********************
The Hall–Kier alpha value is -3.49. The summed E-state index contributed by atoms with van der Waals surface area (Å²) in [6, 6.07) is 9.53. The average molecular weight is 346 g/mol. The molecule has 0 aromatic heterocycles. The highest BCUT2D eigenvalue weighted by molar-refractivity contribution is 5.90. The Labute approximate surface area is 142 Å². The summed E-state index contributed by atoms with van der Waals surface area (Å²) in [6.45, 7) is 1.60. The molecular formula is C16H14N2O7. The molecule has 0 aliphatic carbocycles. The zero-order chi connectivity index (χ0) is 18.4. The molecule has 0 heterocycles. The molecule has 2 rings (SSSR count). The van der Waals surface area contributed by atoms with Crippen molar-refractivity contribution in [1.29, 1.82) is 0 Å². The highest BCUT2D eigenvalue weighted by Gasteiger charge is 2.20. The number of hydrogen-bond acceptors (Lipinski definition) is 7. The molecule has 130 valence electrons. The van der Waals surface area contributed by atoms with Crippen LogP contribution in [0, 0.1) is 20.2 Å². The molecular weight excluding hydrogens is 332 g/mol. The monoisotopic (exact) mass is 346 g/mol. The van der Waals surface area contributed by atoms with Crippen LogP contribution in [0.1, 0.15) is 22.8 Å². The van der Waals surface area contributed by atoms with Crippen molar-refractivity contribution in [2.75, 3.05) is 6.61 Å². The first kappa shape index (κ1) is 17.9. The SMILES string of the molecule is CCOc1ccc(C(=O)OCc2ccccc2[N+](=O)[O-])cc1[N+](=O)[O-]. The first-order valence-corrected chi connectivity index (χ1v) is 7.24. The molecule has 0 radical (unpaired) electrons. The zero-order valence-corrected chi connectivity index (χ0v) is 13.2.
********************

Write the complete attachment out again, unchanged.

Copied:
The Hall–Kier alpha value is -3.49. The summed E-state index contributed by atoms with van der Waals surface area (Å²) in [6, 6.07) is 9.53. The average molecular weight is 346 g/mol. The molecule has 0 aromatic heterocycles. The highest BCUT2D eigenvalue weighted by molar-refractivity contribution is 5.90. The Labute approximate surface area is 142 Å². The summed E-state index contributed by atoms with van der Waals surface area (Å²) in [6.45, 7) is 1.60. The molecular formula is C16H14N2O7. The molecule has 0 aliphatic carbocycles. The zero-order chi connectivity index (χ0) is 18.4. The molecule has 0 heterocycles. The molecule has 2 rings (SSSR count). The van der Waals surface area contributed by atoms with Crippen molar-refractivity contribution in [1.29, 1.82) is 0 Å². The highest BCUT2D eigenvalue weighted by Gasteiger charge is 2.20. The number of hydrogen-bond acceptors (Lipinski definition) is 7. The molecule has 130 valence electrons. The van der Waals surface area contributed by atoms with Crippen LogP contribution in [0, 0.1) is 20.2 Å². The molecular weight excluding hydrogens is 332 g/mol. The monoisotopic (exact) mass is 346 g/mol. The van der Waals surface area contributed by atoms with Crippen LogP contribution in [0.1, 0.15) is 22.8 Å². The van der Waals surface area contributed by atoms with Crippen molar-refractivity contribution in [2.75, 3.05) is 6.61 Å². The first kappa shape index (κ1) is 17.9. The SMILES string of the molecule is CCOc1ccc(C(=O)OCc2ccccc2[N+](=O)[O-])cc1[N+](=O)[O-]. The first-order valence-corrected chi connectivity index (χ1v) is 7.24. The molecule has 0 radical (unpaired) electrons. The zero-order valence-corrected chi connectivity index (χ0v) is 13.2.